Strangely enough, that’s also the case in this world. You don’t have to believe in magic to notice that.

Wizards get to do a better class of magic, while witches give you warts.

"

Terry Pratchett: Why Gandalf Never Married (1985)

(via ravenno)

528 notes

"Ridcully practised the First Available Surface method of filing."

Going Postal - Terry Pratchett (via ragetti1)

"When banks fail, it is seldom bankers who starve. Your actions have taken money away from those who had little enough to begin with. In a myriad of small ways you have hastened the deaths of many. You do not know them. You did not see them bleed. But you snatched bread from their mouths and tore clothes from their back."

Going Postal by Terry Pratchett (via forceofconviction)

21 notes

youcantcancelquidditch:

madlori:

reiish:

I feel the need to share this. It wasn’t me who asked this, buuuuuut hey guys look

If you guys need me I’ll be in this nice corner, shaking and crying.

That sound you just heard was the shattering of a million Freeman-Aziraphale/Cumberbatch-Crowley fancastings.
Followed by the enthusiastic tossing away of those shattered pieces and a thousand-thousand voices shouting “YEAH THAT TOO”

youcantcancelquidditch:

madlori:

reiish:

I feel the need to share this. It wasn’t me who asked this, buuuuuut hey guys look

If you guys need me I’ll be in this nice corner, shaking and crying.

That sound you just heard was the shattering of a million Freeman-Aziraphale/Cumberbatch-Crowley fancastings.

Followed by the enthusiastic tossing away of those shattered pieces and a thousand-thousand voices shouting “YEAH THAT TOO”

frenchcookie47:

There is a British KitKat chocolate bar TV commercial that predates Good Omens, and which involves an angel and a devil who are just starting their respective coffee breaks. Both exit from separate elevators, the angel accompanied by several pure-white animals, while the devil turns back into his elevator and screams, in a British accent, “Shut up!” to whatever demons are causing a ruckus behind him.

If you are now thinking that this is an extremely unlikely, farfetched annotation — well, so did I, until Terry Pratchett himself gave us the following piece of information (when some folks were having further discussions on how old this ad exactly was):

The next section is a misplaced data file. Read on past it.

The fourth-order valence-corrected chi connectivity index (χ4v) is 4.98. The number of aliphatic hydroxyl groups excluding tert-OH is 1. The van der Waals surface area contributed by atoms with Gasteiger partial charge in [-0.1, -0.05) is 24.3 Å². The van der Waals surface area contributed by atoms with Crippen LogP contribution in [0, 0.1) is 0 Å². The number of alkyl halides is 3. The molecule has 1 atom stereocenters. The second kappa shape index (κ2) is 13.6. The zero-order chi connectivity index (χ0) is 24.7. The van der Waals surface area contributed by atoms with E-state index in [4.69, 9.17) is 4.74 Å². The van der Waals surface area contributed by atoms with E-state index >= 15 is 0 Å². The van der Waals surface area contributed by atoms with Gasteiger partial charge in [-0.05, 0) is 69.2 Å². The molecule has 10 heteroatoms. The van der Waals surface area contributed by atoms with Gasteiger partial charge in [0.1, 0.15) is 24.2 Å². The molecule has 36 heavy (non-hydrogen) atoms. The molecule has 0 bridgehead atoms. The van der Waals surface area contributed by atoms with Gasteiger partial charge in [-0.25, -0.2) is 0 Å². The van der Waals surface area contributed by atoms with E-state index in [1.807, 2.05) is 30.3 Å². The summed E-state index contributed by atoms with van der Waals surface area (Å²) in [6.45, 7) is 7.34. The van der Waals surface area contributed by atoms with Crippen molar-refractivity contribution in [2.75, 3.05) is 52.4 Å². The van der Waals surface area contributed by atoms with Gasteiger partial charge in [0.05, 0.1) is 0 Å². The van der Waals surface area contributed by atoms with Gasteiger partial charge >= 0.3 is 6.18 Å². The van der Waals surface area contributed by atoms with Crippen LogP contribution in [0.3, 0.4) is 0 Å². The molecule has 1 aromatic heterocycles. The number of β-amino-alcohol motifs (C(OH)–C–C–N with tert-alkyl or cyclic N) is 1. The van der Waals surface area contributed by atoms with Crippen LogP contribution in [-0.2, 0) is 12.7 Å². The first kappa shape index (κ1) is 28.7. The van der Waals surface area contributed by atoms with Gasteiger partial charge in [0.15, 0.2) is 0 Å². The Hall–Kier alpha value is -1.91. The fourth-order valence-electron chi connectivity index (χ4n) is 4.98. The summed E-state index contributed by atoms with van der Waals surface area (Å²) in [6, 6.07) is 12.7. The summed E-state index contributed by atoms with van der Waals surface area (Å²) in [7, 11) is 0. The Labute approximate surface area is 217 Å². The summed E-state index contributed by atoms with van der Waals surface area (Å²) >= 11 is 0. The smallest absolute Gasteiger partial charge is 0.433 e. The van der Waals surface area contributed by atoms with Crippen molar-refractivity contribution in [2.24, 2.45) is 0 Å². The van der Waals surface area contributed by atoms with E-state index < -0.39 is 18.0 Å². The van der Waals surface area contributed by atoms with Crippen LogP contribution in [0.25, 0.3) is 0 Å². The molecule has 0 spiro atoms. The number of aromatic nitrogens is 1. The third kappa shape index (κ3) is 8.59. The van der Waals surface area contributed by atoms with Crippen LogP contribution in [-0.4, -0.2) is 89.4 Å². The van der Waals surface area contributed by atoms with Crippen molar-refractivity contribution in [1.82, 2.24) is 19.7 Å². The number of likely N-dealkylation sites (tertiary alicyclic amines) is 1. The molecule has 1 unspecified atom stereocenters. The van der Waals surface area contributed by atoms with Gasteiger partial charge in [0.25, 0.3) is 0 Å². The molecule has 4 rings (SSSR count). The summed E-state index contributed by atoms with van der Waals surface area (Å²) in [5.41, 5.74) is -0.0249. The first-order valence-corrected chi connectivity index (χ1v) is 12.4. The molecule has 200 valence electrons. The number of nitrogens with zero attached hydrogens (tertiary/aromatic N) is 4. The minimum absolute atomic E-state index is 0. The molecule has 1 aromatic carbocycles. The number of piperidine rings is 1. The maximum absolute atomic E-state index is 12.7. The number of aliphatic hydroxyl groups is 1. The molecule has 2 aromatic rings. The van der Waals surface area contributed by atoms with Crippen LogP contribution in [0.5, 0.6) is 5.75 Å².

“I’m pretty sure [this ad] started about the same time as Good Omens, because:

One night I was sitting there typing away when I looked up and there the angel and the devil were, having a teabreak (it’s not really a particularly Good Omens idea, but I know why people like it…) And I thought, hey, great…

And about half an hour later there was an ad (some UK viewers might remember it) for an insurance company which showed a businessman with wide angel wings walking down the street…

And then, just when I was doing the bit where Crowley muses that people are much better than demons at thinking up horrible things to do to one another, I switched on the radio; there was a performance of The Tempest, and someone said “Hell is empty and all the devils are here”. It was a weird evening, really.”

The annotated Pratchett files

http://www.lspace.org/books/apf/good-omens.html

#screaming

(via thesharminator)

"I’m a selfish bastard and tried to write ahead to get to the good bits before Neil."

Terry Pratchett on one of the reasons why he did more of the physical writing on Good Omens than Neil Gaiman. (via omniduffer)

(Source: davidwduffy)

32 notes

College app wants me to list the books I’ve read for pleasure in the last year.

I’m thinking back… and they’re all Terry Pratchett or Neil Gaiman books. Or, y’know, both.

…Maybe I should read another book — by someone else — real quick and put that down as well. xDD;;; Any suggestions?

4 notes

"The hated have no reason to love."

Terry Pratchett, Snuff

Sometimes I seriously wonder whether he knows just how powerful the words he hides in the middle of paragraphs can be.

(via fabledquill)

(via crowleyismyco-pilot)

22 notes

TERRY PRATCHETT WHAT ARE YOU DOING TO ME?!

astudyinwholock:

flowersforsherlock:

Just reading a Discworld novel (Night Watch) when I stumbled across this little sentence, tucked away in the description of the effects of a lightning strike:

“In Baker Street, a couple who had never met before became electrically attracted to one another and were forced to get married after two days for the sake of public decency.”

Filed under: REASONS WHY TERRY PRATCHETT IS FREAKING AWESOME.

WHY CAN I NOT FIND MY COPY OF NIGHT WATCH. WHY.

(Source: majesticseducer, via corporalmaladict)

859 notes

(via youcantcancelquidditch)

44 notes

WOAH

mrsmerilew:

I just realized

on the black/Aziraphale Good Omens cover

Terry Pratchett is listed first

and on the white/Crowley cover

Neil Gaiman is listed first

:o I never noticed that!

(via thefairestportion-deactivated20)

31 notes

Good Omens by Neil Gaiman and Terry Pratchett

quicksummary:

They’re trying to postpone the Apocalypse, but the kid they think is the Antichrist is not actually the Antichrist. Oops. Religious references!

(Source: , via hanniballecters)

159 notes